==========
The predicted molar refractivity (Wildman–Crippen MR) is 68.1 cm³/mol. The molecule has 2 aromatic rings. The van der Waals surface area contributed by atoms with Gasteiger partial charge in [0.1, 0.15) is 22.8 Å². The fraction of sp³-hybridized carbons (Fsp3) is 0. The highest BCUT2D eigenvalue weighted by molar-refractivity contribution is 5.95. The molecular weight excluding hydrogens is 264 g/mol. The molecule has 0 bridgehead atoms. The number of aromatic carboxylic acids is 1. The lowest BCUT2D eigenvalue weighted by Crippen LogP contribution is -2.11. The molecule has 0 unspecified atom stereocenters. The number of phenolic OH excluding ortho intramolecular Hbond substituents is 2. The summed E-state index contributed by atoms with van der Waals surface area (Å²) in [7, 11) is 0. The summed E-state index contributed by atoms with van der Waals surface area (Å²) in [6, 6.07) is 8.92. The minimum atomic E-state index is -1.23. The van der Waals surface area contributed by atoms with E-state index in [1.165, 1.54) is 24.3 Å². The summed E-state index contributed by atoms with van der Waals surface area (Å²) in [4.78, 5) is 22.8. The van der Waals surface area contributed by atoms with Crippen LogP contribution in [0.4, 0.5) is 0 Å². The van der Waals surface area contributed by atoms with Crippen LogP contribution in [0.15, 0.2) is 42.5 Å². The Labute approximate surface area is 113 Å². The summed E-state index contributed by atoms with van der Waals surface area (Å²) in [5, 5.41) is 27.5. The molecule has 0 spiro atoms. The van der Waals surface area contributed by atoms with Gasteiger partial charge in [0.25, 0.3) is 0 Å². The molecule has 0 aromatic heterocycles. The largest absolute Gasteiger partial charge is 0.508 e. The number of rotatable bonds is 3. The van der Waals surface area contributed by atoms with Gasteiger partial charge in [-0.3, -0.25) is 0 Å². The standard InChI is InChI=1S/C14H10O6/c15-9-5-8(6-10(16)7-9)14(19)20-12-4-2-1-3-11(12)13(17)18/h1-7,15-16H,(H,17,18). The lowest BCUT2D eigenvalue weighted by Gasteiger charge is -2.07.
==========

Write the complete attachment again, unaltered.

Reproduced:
The predicted molar refractivity (Wildman–Crippen MR) is 68.1 cm³/mol. The molecule has 2 aromatic rings. The van der Waals surface area contributed by atoms with Gasteiger partial charge in [0.1, 0.15) is 22.8 Å². The fraction of sp³-hybridized carbons (Fsp3) is 0. The highest BCUT2D eigenvalue weighted by molar-refractivity contribution is 5.95. The molecular weight excluding hydrogens is 264 g/mol. The molecule has 0 bridgehead atoms. The number of aromatic carboxylic acids is 1. The lowest BCUT2D eigenvalue weighted by Crippen LogP contribution is -2.11. The molecule has 0 unspecified atom stereocenters. The number of phenolic OH excluding ortho intramolecular Hbond substituents is 2. The summed E-state index contributed by atoms with van der Waals surface area (Å²) in [7, 11) is 0. The summed E-state index contributed by atoms with van der Waals surface area (Å²) in [6, 6.07) is 8.92. The minimum atomic E-state index is -1.23. The van der Waals surface area contributed by atoms with E-state index in [1.165, 1.54) is 24.3 Å². The summed E-state index contributed by atoms with van der Waals surface area (Å²) in [4.78, 5) is 22.8. The van der Waals surface area contributed by atoms with Crippen LogP contribution in [0.4, 0.5) is 0 Å². The van der Waals surface area contributed by atoms with Crippen LogP contribution in [0.15, 0.2) is 42.5 Å². The Labute approximate surface area is 113 Å². The summed E-state index contributed by atoms with van der Waals surface area (Å²) in [5, 5.41) is 27.5. The molecule has 0 spiro atoms. The van der Waals surface area contributed by atoms with Gasteiger partial charge in [0.25, 0.3) is 0 Å². The molecule has 0 aromatic heterocycles. The largest absolute Gasteiger partial charge is 0.508 e. The number of rotatable bonds is 3. The van der Waals surface area contributed by atoms with Gasteiger partial charge in [-0.3, -0.25) is 0 Å². The standard InChI is InChI=1S/C14H10O6/c15-9-5-8(6-10(16)7-9)14(19)20-12-4-2-1-3-11(12)13(17)18/h1-7,15-16H,(H,17,18). The lowest BCUT2D eigenvalue weighted by Gasteiger charge is -2.07.